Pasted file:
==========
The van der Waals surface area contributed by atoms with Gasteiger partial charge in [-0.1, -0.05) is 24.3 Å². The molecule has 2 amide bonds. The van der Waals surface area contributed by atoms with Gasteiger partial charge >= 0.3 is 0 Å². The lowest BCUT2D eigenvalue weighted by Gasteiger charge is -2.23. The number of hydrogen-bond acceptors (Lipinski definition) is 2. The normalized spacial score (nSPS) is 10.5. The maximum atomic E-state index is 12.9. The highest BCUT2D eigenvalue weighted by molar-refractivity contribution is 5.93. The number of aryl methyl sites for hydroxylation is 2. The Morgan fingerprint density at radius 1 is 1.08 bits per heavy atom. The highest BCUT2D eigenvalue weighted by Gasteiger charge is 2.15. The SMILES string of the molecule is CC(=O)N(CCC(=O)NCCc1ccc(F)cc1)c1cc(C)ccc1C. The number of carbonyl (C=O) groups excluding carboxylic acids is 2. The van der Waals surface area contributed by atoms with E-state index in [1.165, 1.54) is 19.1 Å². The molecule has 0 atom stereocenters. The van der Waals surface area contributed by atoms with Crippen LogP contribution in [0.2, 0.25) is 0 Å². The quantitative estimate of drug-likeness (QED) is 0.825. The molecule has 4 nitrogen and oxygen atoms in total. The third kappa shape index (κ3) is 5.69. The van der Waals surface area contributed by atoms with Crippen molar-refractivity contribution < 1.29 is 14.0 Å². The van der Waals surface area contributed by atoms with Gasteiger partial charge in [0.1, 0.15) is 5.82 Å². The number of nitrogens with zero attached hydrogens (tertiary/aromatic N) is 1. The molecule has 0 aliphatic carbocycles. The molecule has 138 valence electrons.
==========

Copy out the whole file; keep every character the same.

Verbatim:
The van der Waals surface area contributed by atoms with Gasteiger partial charge in [-0.1, -0.05) is 24.3 Å². The molecule has 2 amide bonds. The van der Waals surface area contributed by atoms with Gasteiger partial charge >= 0.3 is 0 Å². The lowest BCUT2D eigenvalue weighted by Gasteiger charge is -2.23. The number of hydrogen-bond acceptors (Lipinski definition) is 2. The normalized spacial score (nSPS) is 10.5. The maximum atomic E-state index is 12.9. The highest BCUT2D eigenvalue weighted by molar-refractivity contribution is 5.93. The number of aryl methyl sites for hydroxylation is 2. The Morgan fingerprint density at radius 1 is 1.08 bits per heavy atom. The highest BCUT2D eigenvalue weighted by Gasteiger charge is 2.15. The SMILES string of the molecule is CC(=O)N(CCC(=O)NCCc1ccc(F)cc1)c1cc(C)ccc1C. The number of carbonyl (C=O) groups excluding carboxylic acids is 2. The van der Waals surface area contributed by atoms with E-state index in [1.165, 1.54) is 19.1 Å². The molecule has 0 atom stereocenters. The van der Waals surface area contributed by atoms with Crippen LogP contribution in [0.2, 0.25) is 0 Å². The quantitative estimate of drug-likeness (QED) is 0.825. The molecule has 4 nitrogen and oxygen atoms in total. The third kappa shape index (κ3) is 5.69. The van der Waals surface area contributed by atoms with Crippen molar-refractivity contribution < 1.29 is 14.0 Å². The van der Waals surface area contributed by atoms with Gasteiger partial charge in [0.1, 0.15) is 5.82 Å². The number of nitrogens with zero attached hydrogens (tertiary/aromatic N) is 1. The molecule has 0 aliphatic carbocycles. The molecule has 138 valence electrons.